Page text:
It seems like every day we take one step closer to fully automated cars and that in reality, within a couple of decades none of us will be driving our cars at all. Instead, we’ll just call them up when needed and they’ll pick us up where we are and drop us off where we’re going. It’ll end fatal car accidents, kill off the need for insurance and make the world a faster and more efficient place. But not everyone agrees and a new study thinks that in some situations at least, cars will never become more safe on their own than they are with us in charge.
Michael Sivak and Brandon Schoettle from the University of Michigan Transportation Research Institute said in a new White Paper (via Telegraph) believes that while driverless cars might be able to offer us autonomy on the motorway, travelling in strange conditions, around coned off areas, or based on instructions from police officers could be nearly impossible, or in the best case scenario, no better than what a car equipped with a focused human driver could achieve.
The study does however admit that automated vehicles would help prevent a large number of the 1.2 million road deaths that take place around the world every year. The report also addresses the fact that those with disabilities and the elderly may benefit greatly from the autonomy that could be given to them with the use of driverless vehicles. They would be able to continue to control their own transport well into advanced age and therefore could stay independent, saving money on carers and helpers.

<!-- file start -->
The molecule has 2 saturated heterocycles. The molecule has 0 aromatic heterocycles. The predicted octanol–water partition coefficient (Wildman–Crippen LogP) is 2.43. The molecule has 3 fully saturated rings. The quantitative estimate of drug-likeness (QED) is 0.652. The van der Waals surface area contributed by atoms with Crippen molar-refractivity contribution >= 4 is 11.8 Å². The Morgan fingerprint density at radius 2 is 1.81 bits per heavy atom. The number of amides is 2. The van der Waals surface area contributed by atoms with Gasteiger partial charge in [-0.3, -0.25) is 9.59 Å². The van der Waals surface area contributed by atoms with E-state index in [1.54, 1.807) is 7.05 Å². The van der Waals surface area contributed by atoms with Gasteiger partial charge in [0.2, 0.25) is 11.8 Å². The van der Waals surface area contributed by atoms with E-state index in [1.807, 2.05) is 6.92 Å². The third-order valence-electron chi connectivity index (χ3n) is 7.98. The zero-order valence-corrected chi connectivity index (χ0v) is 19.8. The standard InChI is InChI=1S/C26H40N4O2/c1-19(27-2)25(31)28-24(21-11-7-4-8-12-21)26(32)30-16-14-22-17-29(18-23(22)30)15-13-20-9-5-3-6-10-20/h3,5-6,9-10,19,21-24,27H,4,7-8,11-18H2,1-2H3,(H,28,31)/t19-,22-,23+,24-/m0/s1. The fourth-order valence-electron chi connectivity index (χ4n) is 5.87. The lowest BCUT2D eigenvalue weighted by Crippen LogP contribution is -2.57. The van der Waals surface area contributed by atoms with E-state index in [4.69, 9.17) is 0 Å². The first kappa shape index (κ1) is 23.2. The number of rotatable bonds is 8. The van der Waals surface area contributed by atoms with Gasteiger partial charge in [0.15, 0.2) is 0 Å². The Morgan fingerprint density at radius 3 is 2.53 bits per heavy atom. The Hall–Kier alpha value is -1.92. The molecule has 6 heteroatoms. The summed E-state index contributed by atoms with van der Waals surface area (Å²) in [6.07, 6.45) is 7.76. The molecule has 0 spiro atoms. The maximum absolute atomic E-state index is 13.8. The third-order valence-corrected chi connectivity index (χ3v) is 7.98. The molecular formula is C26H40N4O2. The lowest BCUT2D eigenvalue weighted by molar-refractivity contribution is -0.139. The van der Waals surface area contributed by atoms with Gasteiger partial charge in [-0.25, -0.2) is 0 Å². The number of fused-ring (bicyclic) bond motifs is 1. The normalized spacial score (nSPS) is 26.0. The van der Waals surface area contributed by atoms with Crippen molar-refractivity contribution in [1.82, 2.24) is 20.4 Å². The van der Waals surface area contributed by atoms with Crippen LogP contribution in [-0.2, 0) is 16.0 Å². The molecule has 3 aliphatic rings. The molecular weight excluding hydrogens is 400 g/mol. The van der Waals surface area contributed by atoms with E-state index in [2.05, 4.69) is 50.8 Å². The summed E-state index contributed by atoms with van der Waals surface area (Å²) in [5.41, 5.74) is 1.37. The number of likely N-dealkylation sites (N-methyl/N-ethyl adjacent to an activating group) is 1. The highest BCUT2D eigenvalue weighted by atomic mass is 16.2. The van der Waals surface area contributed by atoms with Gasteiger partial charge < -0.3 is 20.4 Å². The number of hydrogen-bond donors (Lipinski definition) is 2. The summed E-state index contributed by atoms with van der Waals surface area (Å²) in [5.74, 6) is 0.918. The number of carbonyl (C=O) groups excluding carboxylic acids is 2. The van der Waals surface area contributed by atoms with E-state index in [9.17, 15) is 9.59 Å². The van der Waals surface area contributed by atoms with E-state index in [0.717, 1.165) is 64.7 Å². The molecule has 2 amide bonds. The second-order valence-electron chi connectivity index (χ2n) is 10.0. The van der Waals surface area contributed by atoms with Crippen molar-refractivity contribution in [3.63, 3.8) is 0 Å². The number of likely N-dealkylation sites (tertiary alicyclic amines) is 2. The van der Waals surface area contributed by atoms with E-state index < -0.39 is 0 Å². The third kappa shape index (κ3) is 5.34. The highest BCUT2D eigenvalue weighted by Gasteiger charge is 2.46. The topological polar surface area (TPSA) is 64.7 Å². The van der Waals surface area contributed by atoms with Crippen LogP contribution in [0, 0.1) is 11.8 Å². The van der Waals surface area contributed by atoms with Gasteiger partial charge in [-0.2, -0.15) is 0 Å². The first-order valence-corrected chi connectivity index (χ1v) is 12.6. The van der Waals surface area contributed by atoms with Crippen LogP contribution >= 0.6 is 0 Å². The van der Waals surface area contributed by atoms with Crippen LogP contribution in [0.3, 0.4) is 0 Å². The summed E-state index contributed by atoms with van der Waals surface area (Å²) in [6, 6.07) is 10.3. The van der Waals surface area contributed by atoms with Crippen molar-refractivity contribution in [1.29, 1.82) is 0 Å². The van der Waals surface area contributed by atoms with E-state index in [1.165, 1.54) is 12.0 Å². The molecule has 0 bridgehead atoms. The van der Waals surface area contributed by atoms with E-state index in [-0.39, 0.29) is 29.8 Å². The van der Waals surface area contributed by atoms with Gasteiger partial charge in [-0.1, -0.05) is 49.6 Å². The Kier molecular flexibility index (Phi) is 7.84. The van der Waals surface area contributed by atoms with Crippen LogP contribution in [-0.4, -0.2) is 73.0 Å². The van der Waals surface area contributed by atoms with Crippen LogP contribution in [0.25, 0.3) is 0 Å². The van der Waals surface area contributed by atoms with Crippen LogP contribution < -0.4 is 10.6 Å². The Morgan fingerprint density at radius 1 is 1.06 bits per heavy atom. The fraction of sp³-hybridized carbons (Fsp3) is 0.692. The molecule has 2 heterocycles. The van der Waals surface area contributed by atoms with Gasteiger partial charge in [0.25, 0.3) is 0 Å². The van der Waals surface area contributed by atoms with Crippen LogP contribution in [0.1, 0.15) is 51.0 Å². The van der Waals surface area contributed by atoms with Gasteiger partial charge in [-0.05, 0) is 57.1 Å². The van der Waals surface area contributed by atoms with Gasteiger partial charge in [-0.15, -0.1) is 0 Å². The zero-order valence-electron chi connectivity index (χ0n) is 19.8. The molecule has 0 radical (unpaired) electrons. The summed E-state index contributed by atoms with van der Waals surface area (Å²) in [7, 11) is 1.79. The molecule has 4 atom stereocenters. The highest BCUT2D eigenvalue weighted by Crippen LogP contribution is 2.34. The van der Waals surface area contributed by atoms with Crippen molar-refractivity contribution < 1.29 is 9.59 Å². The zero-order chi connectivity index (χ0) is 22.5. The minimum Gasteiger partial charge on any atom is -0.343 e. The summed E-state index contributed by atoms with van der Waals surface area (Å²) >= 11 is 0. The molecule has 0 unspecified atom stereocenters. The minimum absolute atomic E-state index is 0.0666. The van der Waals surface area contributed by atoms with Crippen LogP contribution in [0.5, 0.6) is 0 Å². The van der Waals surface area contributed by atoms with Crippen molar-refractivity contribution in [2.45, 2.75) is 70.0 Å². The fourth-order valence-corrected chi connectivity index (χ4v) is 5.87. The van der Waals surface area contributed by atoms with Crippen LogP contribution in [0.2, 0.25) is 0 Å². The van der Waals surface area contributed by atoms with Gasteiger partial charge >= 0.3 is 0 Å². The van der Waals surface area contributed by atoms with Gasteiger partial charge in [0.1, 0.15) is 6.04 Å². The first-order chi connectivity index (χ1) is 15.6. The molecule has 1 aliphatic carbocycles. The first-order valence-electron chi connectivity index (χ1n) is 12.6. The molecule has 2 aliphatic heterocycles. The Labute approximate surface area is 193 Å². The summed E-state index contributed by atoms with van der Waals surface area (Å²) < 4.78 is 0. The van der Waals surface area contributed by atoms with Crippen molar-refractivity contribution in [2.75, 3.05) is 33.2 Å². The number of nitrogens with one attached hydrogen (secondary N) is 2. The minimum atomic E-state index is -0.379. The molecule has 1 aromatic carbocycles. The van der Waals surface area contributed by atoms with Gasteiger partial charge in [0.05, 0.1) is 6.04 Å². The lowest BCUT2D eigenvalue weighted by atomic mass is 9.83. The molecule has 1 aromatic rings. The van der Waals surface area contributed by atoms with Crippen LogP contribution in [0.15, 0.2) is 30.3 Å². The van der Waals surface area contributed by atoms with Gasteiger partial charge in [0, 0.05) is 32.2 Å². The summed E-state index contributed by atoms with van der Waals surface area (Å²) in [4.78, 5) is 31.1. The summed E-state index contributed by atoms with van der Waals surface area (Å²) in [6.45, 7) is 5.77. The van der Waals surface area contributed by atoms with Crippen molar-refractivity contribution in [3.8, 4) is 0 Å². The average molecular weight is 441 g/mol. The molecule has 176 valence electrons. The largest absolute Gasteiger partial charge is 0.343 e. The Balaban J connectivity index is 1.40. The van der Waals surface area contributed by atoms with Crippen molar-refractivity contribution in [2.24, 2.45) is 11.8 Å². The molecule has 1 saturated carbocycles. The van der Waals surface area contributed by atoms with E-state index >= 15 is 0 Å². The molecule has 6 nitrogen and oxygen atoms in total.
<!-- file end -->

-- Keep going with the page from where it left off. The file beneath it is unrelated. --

However, in certain scenarios the researchers don’t think it will matter whether automation or a human driver is involved. They draw one example where a drunk individual stumbles in front of a car. Whether the brakes are pressed by a cognizant human, or by an automated safety system, a car can only slow down so quickly so as to avoid injuring passengers. However, this situation negates the idea that the damage done to everyone involved may be reduced, due to the potentially faster reaction times of an automated car, no matter how short the distance.
The paper goes on to warn that automated vehicles may fail more often than we are used to our traditional cars and lorries doing, due to their increased complexity.
Perhaps the biggest issue with piloted cars though, according to the study, will be the transitionary period. While having all human drivers on the road proves problematic in a few scenarios and automated cars may be the same, having half and half may prove even more of an issue as the two forms of control don’t react in the same way to stimuli, thereby potentially causing more accidents.
Do you guys think there is much to these claims? There’s a lot of speculation there about what will be, but it’s always interesting to play devil’s advocate and see the other side of the argument.
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